Despite the ongoing debate about whether college athletes should be paid, little research has been done to examine the connection between college athletics programs and the money they make for their academic institutions. Many of these programs bring in millions of dollars annually as highlighted in a December 2015 study in Management Science. “How Much Is a Win Worth? An Application to Intercollegiate Athletics” looks at how each game win during the Division 1 men’s football and basketball seasons translates into dollars for a given sports program. Doug J. Chung, an assistant professor at the Harvard Business School, surveyed data from 117 schools between 2003 and 2013. Chung separated these Division 1 programs into more and less established athletic programs. Power Five Conference teams made up the more established category, while lesser known programs were schools that have a shorter record of athletic success and do not participate in the prestigious conferences, such as the Big 10 and Big 12 conferences.

This study’s findings include:

  • Some top schools make up to $200 million from their football and basketball programs annually.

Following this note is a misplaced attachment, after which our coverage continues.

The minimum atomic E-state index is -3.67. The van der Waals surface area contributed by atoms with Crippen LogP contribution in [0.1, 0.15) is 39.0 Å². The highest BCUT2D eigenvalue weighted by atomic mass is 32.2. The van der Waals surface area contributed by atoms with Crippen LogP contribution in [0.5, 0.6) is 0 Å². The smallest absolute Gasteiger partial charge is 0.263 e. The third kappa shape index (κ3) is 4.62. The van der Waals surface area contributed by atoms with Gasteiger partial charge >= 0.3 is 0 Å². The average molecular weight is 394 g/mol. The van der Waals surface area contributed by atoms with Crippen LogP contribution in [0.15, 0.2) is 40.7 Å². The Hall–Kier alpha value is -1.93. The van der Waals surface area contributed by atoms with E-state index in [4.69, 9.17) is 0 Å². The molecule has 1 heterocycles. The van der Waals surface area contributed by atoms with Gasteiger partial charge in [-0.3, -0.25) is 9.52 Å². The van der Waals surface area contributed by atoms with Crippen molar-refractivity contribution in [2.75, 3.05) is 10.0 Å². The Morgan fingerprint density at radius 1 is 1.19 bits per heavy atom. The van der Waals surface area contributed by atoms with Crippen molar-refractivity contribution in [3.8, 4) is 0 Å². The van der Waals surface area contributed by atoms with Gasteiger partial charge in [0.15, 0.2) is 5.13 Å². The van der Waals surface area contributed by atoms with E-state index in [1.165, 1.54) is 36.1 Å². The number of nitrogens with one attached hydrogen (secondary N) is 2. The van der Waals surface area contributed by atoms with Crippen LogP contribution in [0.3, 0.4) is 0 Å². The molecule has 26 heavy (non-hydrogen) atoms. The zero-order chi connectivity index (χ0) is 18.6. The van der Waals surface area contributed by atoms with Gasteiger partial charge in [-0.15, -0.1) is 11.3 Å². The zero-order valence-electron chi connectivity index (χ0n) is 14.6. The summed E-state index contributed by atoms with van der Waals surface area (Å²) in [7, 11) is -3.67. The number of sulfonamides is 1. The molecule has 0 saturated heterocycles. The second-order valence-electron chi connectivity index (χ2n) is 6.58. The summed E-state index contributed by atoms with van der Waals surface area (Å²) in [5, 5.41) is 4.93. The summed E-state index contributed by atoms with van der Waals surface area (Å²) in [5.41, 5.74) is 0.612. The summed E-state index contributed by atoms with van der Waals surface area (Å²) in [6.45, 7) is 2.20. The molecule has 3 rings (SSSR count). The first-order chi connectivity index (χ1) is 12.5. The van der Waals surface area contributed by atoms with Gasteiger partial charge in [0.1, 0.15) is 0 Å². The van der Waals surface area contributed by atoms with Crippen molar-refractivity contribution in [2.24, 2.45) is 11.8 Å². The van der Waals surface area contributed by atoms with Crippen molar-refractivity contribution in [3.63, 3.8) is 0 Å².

• Wins equal cash for many collegiate football teams. In fact, a single win during the football season could mean as much as a $3 million increase for some top schools. Less established football teams saw a monetary increase as a result of invitations to postseason bowls.
  • In general, among the 117 schools surveyed, football programs were far more lucrative than basketball programs. However, basketball programs also brought in significant revenues for schools ranging from $44 million to $123 million annually.
  • College sports is a multi-billion dollar industry with several schools reporting revenue around $100 million annually and some top schools bringing in $200 million annually.

Chung mentions in his study that one area for further research is to examine how the revenue for each team and school breaks down in terms of sales categories, such as tickets and team merchandise. Chung, who is an avid college sports fan himself, says he hopes his work will inform the debate on whether and how college athletes are compensated by the schools they represent.


See more sources and resources here: College sports: How winning impacts revenue – Journalist’s Resource Journalist’s Resource

Investigative report exposes more about WI Gov. Walker; Who donated how much and what did they expect in return?

An investigative report from The Guardian sheds new light on the relationships between Gov. Scott Walker and donors to the Wisconsin Club for Growth during the governor’s 2012 recall election…

“The report raises questions about legislative efforts to shield lead paint manufacturers from lawsuits seeking compensation for lead poisoning. The leaked documents show $750,000 in donations to Wisconsin Club for Growth from Harold Simmons, the owner of one of the United States’ leading producers of lead used in paint until it was banned. ”

Source: Guardian exposes John Doe documents; Lead manufacturer donated $750,000, pushed law change | Politics and Elections |